• Blog tag pages
        • Defer to the Technical Audit if applicable. Otherwise…:
          • e.g. /blog/tag/green-widgets/ , blog/tag/blue-widgets/ …
            • Assuming the Tech Audit didn’t suggest otherwise:
              • Action = Remove
              • Strategy = Apply a noindex meta tag. Once they are removed from the index, disallow /search/ in the robots.txt file.
      • eCommerce Product Pages with Manufacturer Descriptions
        • In cases where the “Page Type” is known (i.e. it’s in the URL or was provided in a CMS export) and Risk Score indicates duplication…
          • e.g. /product/product-name/
            • Assuming the Tech Audit didn’t suggest otherwise:
              • Action = Improve
              • Strategy = Rewrite to improve product description and avoid duplicate content
      • eCommerce Category Pages with No Static Content
        • In cases where the “Page Type” is known…
          • e.g. /category/category-name/ or category/cat1/cat2/
            • Assuming NONE of the category pages have content…
              • Action = Improve
              • Strategy = Write 2-3 sentences of unique, useful content that explains choices, next steps or benefits to the visitor looking to choose a product from the category.
      • Out-of-Date Blog Posts, Articles and Other Landing Pages
        • In cases where the Title tag includes a date or…
        • In cases where the URL indicates the publishing date….
          • Action = Improve
          • Strategy = Update the post to make it more current if applicable. Otherwise, change Action to “Remove” and customize the Strategy based on links and traffic (i.e. 301 or 404)

      Step 9: Content gap analysis and other value-adds

      Although most of these could be put as optional items during the keyword research process, I prefer to save them until last because I never knows how much time I’ll have after taking care of more pressing issues.

      Content gaps
      If you’ve gone through the trouble of identifying keywords and the pages already ranking for them, it isn’t much of a step further to figure out which keywords could lead to ideas about how to fill content gaps.

      At Inflow we like to use the “Awareness Ladder” developed by Ben Hunt, as featured in his book Convert!. You can learn more about it here.

      Content levels
      If time permits, or the situation dictates, we may also add a column to the Keyword Matrix or Content Audit which identifies which level of content the page would need to compete in its keyword space. We typically choose from Basic, Standard and Premium. This goes a long way in helping the client allocate copywriting resources to work where they’re needed the most (i.e. best writers do the Premium content).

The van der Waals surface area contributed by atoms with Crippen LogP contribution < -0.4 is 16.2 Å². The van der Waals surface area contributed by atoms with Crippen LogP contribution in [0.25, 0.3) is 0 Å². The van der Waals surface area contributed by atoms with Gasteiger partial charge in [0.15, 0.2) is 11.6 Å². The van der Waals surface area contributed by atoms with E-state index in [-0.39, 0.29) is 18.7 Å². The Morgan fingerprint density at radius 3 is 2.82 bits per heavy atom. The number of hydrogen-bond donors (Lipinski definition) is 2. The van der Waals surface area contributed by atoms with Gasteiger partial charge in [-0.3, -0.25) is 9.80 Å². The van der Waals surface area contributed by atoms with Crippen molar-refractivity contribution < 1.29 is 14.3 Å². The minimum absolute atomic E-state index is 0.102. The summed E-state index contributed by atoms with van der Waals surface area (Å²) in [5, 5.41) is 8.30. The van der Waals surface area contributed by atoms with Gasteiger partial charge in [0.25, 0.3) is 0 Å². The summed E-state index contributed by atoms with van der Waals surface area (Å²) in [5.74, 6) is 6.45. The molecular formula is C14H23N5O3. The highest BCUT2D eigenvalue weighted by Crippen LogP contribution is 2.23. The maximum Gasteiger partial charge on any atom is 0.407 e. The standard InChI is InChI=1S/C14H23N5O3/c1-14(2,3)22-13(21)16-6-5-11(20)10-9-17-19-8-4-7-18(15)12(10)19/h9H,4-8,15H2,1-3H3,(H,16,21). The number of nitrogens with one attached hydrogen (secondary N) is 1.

Landing page or keyword topic buckets
      If time permits, or the situation dictates, we may provide topic bucketing for landing pages and/or keywords. More than once this has resulted in recommendations for adding to or changing existing taxonomy with great results. The most frequent example is in the “How To” or “Resources” space for any given niche.

      Keyword relevancy scores
      This is a good place to enlist the help of a client, especially in complicated niches with a lot of jargon. Sometimes the client can be working on this while the strategist is doing the content audit.

      Step 10: Writing up the content audit strategy document

      The Content Strategy, or whatever you decide to call it, should be delivered at the same time as the audit, and summarizes the findings, recommendations and next steps from the audit. It should start with an Executive Summary and then drill deeper into each section outlined therein.

      Here is a real example of an executive summary from one of Inflow’s Content Audit Strategies:

      As a result of our comprehensive content audit, we are recommending the following, which will be covered in more detail below:

      • Removal of about 624 pages from Google index by deletion or consolidation:
        • 203 Pages were marked for Removal with a 404 error (no redirect needed)
        • 110 Pages were marked for Removal with a 301 redirect to another page
        • 311 Pages were marked for Consolidation of content into other pages
          • Followed by a redirect to the page into which they were consolidated
      • Rewriting or improving of 668 pages